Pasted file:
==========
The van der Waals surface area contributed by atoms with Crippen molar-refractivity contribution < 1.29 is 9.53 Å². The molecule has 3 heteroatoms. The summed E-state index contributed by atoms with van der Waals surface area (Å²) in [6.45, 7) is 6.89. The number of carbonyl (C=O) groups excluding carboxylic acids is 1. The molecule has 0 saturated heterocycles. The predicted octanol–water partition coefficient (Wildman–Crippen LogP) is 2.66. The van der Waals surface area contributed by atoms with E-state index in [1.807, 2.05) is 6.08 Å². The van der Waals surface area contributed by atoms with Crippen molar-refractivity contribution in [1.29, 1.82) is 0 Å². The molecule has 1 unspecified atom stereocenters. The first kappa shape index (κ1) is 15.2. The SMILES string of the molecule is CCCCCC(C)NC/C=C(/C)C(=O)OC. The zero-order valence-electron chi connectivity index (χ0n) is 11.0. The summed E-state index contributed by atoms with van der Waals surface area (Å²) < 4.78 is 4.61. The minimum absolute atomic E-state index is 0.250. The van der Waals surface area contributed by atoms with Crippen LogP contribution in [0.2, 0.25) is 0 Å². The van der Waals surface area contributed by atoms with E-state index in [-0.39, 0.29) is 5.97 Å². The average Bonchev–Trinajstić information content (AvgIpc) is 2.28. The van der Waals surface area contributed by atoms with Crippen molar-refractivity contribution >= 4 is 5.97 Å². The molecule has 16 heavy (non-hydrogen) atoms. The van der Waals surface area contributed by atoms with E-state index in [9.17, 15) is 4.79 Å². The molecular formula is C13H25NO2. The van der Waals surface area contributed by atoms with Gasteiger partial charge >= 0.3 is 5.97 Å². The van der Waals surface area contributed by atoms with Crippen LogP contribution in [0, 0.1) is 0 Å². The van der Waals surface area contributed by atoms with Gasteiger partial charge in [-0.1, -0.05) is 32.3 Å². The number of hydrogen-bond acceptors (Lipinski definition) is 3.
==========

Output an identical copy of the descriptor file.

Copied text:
The van der Waals surface area contributed by atoms with Crippen molar-refractivity contribution < 1.29 is 9.53 Å². The molecule has 3 heteroatoms. The summed E-state index contributed by atoms with van der Waals surface area (Å²) in [6.45, 7) is 6.89. The number of carbonyl (C=O) groups excluding carboxylic acids is 1. The molecule has 0 saturated heterocycles. The predicted octanol–water partition coefficient (Wildman–Crippen LogP) is 2.66. The van der Waals surface area contributed by atoms with E-state index in [1.807, 2.05) is 6.08 Å². The van der Waals surface area contributed by atoms with Crippen molar-refractivity contribution in [1.29, 1.82) is 0 Å². The molecule has 1 unspecified atom stereocenters. The first kappa shape index (κ1) is 15.2. The SMILES string of the molecule is CCCCCC(C)NC/C=C(/C)C(=O)OC. The zero-order valence-electron chi connectivity index (χ0n) is 11.0. The summed E-state index contributed by atoms with van der Waals surface area (Å²) < 4.78 is 4.61. The minimum absolute atomic E-state index is 0.250. The van der Waals surface area contributed by atoms with Crippen LogP contribution in [0.2, 0.25) is 0 Å². The van der Waals surface area contributed by atoms with E-state index in [-0.39, 0.29) is 5.97 Å². The average Bonchev–Trinajstić information content (AvgIpc) is 2.28. The van der Waals surface area contributed by atoms with Crippen molar-refractivity contribution >= 4 is 5.97 Å². The molecule has 16 heavy (non-hydrogen) atoms. The van der Waals surface area contributed by atoms with E-state index in [9.17, 15) is 4.79 Å². The molecular formula is C13H25NO2. The van der Waals surface area contributed by atoms with Gasteiger partial charge >= 0.3 is 5.97 Å². The van der Waals surface area contributed by atoms with Crippen LogP contribution in [0, 0.1) is 0 Å². The van der Waals surface area contributed by atoms with Gasteiger partial charge in [-0.1, -0.05) is 32.3 Å². The number of hydrogen-bond acceptors (Lipinski definition) is 3.